Three dozen spectators in a Kirby Hall lecture room are watching a video of two basketballs passed by a half dozen people. After the video ends they’re asked to count the number of passes. Their answers range wildly, from 11 to 26.
Amy Herman ’88 explains how to notice the important details. Then they’re asked if they noticed the person in the gorilla suit who sauntered into the video, stopping to beat his or her chest before leaving the frame. Only half raise their hands.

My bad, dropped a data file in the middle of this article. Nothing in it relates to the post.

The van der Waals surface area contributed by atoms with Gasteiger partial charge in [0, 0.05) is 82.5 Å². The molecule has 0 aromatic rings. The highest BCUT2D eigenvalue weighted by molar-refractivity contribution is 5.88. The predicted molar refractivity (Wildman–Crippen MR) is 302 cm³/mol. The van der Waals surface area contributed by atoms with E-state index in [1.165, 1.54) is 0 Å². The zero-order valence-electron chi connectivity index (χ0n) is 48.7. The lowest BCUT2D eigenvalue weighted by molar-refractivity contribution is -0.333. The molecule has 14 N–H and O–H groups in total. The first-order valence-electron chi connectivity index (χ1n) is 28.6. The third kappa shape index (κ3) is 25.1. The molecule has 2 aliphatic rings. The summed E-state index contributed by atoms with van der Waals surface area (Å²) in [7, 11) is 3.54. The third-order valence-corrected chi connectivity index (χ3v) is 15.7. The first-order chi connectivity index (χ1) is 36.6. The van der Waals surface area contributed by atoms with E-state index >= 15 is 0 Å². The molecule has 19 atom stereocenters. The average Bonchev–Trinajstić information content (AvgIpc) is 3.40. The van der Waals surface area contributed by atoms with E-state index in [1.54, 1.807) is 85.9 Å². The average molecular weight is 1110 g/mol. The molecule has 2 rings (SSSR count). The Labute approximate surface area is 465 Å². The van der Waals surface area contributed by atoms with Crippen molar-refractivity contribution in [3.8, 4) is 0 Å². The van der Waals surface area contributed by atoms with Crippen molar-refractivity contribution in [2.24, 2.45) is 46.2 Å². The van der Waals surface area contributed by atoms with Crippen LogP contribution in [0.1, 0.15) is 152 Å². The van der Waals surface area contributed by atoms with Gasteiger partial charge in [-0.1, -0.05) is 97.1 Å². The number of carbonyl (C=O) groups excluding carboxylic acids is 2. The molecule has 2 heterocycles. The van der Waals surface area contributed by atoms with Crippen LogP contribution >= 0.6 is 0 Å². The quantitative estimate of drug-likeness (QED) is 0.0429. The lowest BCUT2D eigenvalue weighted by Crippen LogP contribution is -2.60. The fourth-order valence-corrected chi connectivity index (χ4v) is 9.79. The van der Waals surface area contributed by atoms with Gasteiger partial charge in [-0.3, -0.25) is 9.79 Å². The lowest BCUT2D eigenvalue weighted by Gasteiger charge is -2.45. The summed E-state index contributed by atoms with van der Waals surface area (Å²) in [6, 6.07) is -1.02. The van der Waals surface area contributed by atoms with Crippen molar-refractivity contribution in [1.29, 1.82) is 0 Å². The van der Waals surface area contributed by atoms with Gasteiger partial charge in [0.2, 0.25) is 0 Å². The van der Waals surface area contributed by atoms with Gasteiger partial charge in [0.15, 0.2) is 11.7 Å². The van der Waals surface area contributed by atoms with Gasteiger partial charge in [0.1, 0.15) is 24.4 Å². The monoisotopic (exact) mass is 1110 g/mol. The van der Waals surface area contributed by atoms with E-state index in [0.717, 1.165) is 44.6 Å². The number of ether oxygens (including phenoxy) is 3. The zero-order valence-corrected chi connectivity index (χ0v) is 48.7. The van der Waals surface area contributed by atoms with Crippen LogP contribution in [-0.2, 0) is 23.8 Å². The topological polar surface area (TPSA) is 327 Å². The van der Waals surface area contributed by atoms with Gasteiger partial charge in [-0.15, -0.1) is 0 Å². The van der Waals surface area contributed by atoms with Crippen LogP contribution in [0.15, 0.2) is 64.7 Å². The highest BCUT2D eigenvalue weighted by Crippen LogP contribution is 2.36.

Amy Herman ’88 uses this exercise to remind the audience that most viewers overlook the most obvious facts, especially when they’re confronted by conflicting information. Teaching people how to read complex scenes more accurately is a key component of “The Art of Perception,” her program aimed at improving observation and communication for people in positions of high responsibility. For 11 years the trained art historian and “recovering” lawyer has used pictures, particularly of works of art, to help everyone from nurses to law-enforcement officers create a sharper portrait of “the big picture.”